Presentation | Poster | More information
  • CS UC-16 Autonomous Sentry Gun (Undergraduate Project)
    by Gustavo Mejia (BSCS, BSSWE), James Bozhkov (BSCS), Merry Nguyen (BSCS), Advisor: Dr. Ken Hoganson
    Description: This project is focused on a defensive autonomous sentry gun that will use multiple sensors to gather input data from the target. The output will be translated into motor movement and target tracking as well as shooting the target. Specifically, the input from the camera will center on the target calculating the yaw of the gun, while the input from the ultrasonic range finder will calculate the output pitch to find the correct trajectory the bullet needs to take. The webcam with built-in video & audio is connected to the raspberry pi, which will be taking auditory inputs to confirm an activation code from the target. If the activation code is correct, the sentry gun will show a green light signaling to the user that it is disarmed. If the activation code is incorrect, the sentry gun will show a red light and fire at the target. This project is for anyone who wants autonomous protection, without having to manually control the gun.
    Presentation | Poster

Session Graduate Research 1

Moderator: Coskun Cetinkaya
Industry Judge: Len Greski
Alumni judge: Corey Harris

MS Teams guest link 

  • CS GR-40 contactless vital measurement (Graduate Project)
    by Christopher Regan (MSCS), Ernst Fanfan (MSCS), Advisor: Dr. Mohammed Aledhari
    Description: Vital measurements would be an asset in the fightagainst covid-19. This paper assessed the possibility of measuringpulse and blood pressure using computer vision without amachine learning model. Specifically, the software will detectimperceptible changes to specific areas of the face caused byblood flow. Transdermal Optical Imaging is perfect for detectingtiny changes in the skin between saturation and desaturation.This algorithm will pass the pulse to a formula using the bodysurface area (BSA) to calculate the subject’s blood pressure. Tennormotensive adults volunteered in our study. We will recordtheir pulse, systolic, and diastolic pressure using a blood pressurecuff and facial blood flow. We use this data to determine theperformance of our algorithm. Our algorithm must performwithin 5+-8 mmHg to show potential for use in a medicalenvironment. Our algorithm did not meet the standard formedical use. Our application performed at 0+-2.31 mmHg forPulse, -3.7+-10.03 mmHg for SP and 1.7+-10.18 mmHg. Wepostulated that our pulse averaging method is the cause ofthe inaccuracies. We believe that further investigation wouldbetter understand why the pulse is much more accurate than thesystolic and diastolic pressure. Without meeting the standards formedical application, we proved the feasibility of vital contactlessacquisition. Based on the measurements, we are not far off themark. We believe it is possible to get the accuracy we need tomeet the standards for Blood Pressure Devices. With furtherresearch and fund, this project’s focus can be an essential toolmoving forward in the medical industry.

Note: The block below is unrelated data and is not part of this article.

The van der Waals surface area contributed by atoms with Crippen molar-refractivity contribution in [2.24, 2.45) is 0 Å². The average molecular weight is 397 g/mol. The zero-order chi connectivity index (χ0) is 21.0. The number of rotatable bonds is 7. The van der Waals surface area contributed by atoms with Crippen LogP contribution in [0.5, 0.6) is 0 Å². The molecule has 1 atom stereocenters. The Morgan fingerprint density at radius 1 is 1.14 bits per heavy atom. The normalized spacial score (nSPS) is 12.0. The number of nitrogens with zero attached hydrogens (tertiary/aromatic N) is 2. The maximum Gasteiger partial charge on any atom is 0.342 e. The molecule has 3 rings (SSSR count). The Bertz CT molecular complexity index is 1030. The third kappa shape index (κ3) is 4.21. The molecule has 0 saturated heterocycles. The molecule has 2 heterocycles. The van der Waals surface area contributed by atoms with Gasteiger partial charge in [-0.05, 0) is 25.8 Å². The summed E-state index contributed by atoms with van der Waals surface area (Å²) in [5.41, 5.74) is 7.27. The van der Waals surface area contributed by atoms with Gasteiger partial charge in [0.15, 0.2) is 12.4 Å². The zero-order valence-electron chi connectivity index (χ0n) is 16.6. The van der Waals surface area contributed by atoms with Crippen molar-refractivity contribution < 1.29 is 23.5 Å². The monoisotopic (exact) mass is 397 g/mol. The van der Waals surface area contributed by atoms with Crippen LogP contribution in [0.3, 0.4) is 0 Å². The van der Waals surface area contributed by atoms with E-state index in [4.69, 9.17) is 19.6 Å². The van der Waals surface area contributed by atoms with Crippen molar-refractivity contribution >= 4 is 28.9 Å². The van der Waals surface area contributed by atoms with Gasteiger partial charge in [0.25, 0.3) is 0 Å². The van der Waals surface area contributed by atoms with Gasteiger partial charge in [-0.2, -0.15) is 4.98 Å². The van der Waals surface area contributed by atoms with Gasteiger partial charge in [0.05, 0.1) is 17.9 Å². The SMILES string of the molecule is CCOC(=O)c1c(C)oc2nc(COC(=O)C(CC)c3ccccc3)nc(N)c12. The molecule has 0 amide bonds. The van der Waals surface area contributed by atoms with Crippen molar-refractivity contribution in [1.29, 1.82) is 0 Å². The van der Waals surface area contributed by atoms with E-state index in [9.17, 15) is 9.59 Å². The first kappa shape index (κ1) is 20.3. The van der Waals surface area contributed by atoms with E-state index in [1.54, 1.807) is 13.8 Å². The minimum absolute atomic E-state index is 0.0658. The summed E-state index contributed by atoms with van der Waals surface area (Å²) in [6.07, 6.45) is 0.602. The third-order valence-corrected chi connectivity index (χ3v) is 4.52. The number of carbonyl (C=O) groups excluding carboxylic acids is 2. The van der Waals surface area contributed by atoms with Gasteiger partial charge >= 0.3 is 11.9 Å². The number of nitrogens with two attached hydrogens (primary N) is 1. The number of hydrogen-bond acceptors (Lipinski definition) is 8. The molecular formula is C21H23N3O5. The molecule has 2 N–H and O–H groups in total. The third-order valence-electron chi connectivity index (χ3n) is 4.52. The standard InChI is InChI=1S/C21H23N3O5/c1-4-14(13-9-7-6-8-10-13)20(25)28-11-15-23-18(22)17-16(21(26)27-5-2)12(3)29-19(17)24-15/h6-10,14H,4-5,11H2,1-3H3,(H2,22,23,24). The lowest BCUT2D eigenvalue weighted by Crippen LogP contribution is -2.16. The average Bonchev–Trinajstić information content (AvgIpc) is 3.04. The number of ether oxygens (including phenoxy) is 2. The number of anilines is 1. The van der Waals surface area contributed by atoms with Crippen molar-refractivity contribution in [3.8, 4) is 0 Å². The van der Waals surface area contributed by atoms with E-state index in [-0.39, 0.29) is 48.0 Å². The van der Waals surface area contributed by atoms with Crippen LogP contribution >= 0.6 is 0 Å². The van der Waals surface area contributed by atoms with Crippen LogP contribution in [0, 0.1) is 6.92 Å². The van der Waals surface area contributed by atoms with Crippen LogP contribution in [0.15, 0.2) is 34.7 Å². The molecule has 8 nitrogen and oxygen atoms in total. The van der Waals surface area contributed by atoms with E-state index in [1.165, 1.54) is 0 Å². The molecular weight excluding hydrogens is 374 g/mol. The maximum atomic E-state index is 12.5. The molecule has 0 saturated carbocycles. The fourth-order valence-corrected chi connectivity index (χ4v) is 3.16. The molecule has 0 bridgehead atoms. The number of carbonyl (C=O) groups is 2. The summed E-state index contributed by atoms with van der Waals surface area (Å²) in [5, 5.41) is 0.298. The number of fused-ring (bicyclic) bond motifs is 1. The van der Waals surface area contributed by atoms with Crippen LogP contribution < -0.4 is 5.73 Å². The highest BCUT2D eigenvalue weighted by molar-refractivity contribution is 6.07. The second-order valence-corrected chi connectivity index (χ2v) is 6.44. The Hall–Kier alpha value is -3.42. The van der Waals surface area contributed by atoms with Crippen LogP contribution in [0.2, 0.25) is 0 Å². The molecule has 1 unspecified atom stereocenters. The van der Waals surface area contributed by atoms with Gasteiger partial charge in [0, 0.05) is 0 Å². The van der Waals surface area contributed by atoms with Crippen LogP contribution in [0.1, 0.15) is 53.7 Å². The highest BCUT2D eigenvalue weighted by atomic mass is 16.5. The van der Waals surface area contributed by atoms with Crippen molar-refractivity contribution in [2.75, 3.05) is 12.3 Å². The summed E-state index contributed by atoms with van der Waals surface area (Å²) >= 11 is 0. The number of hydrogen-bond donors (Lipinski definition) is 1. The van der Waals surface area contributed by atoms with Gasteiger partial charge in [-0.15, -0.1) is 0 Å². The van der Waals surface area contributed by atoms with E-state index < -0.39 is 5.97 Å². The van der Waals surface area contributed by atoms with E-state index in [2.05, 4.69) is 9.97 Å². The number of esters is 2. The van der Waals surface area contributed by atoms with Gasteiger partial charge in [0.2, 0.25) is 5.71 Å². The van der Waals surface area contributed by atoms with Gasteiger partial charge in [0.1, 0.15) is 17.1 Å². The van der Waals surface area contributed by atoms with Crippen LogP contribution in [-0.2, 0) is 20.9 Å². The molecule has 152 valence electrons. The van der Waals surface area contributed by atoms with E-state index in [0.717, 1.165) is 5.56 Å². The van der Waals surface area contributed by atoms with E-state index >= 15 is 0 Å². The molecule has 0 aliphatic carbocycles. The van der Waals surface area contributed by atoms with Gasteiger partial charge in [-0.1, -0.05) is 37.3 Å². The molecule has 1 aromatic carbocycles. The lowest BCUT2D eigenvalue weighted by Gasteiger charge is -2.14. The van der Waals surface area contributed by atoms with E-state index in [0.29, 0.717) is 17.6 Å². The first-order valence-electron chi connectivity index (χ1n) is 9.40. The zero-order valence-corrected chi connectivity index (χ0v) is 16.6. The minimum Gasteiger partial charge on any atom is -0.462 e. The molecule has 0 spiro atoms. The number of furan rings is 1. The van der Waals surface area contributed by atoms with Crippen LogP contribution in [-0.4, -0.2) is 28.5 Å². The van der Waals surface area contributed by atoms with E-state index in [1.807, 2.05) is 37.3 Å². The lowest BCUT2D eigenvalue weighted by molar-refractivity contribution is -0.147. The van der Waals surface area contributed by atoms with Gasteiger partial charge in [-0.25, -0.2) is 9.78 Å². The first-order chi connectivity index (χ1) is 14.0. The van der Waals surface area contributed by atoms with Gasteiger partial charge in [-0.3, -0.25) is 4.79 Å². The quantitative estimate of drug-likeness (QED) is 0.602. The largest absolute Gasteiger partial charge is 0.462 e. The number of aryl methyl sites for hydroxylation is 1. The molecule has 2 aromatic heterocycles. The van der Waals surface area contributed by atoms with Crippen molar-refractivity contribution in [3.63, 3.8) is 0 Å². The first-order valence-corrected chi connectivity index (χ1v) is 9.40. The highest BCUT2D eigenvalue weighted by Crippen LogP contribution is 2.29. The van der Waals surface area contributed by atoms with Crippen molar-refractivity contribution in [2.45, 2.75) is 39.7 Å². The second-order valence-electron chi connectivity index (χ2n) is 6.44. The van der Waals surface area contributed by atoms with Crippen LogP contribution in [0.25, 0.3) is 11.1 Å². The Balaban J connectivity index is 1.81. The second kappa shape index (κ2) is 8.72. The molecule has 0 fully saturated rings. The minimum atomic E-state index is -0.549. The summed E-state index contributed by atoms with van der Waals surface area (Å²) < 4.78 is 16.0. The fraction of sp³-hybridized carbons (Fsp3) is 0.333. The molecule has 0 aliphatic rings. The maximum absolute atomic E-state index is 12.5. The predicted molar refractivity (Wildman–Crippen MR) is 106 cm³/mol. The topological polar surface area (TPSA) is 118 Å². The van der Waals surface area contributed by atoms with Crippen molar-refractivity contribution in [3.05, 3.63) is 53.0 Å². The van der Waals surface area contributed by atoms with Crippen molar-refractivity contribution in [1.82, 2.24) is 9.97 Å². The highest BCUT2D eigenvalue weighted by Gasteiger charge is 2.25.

Merit: This project intended to create an interest in creating contactless diagnostic tools for medical use, and we believe we accomplished that. Based on our results, our algorithm does not meet the ANSI/AAMI/ISO 81060-2:2013 standard for BP measurement devices, but we proved that it is possible.With enough research and investments, we believe contactless diagnostic tools will be an invaluable piece of our medical arsenal. However, these results still set the groundwork for further improvements and do show the future of contactless medical applications have a viable future.
    Presentation | Poster | More information
  • CS GR-42 Federated IoT Botnet Detection (Graduate Research)
    by Christopher Regan (MSCS), Advisor(s): Dr. Reza Parizi. Dr. Seyedamin Pouriyeh, Dr. Mohammed Aledhari, Dr. Ali Dehghantanha (Assistant Professor of Computer Science University of Guelph)
    Funded by US SunTrust Fellow in Cybersecurity/Information SecurityResearch Funding Program, No. ST20-01.
    Description: Internet of Things (IoT) devices are mass produced, often heterogeneous in nature, updated infrequently, and can remain out of sight on a home or office network for extended periods. Security and privacy are two of the many ongoing research and operational challenges in IoT. To address potential threats to IoT devices, deep learning-based solutions have been largely utilized in recent years. However, as big data is transferred under traditional centralized methods, it is at risk for data privacy issues because the data can be captured. In this paper, we propose a federated-based solution employing a deep autoencoder to ensure that data privacy is maintained and provides a way to detect botnet attacks using on-device decentralized data. Through the suggested federated option, privacy is addressed as data is made more secure since it is not transferred out of the device at all. Instead, the computation itself is brought to where data is born (e.g. the edge layer) providing the sought after results of a traditionally centralized machine learning technique, with the added benefit of data security. The results from our proposed model give up to 98% accuracy of anomaly detection when using many features such as source IP, MAC-IP, and destination IP channel for training. The comparison analysis of the results for a traditionally centralized format, versus our decentralized approach, justifies a significant improvement in the accuracy rate of attack detection.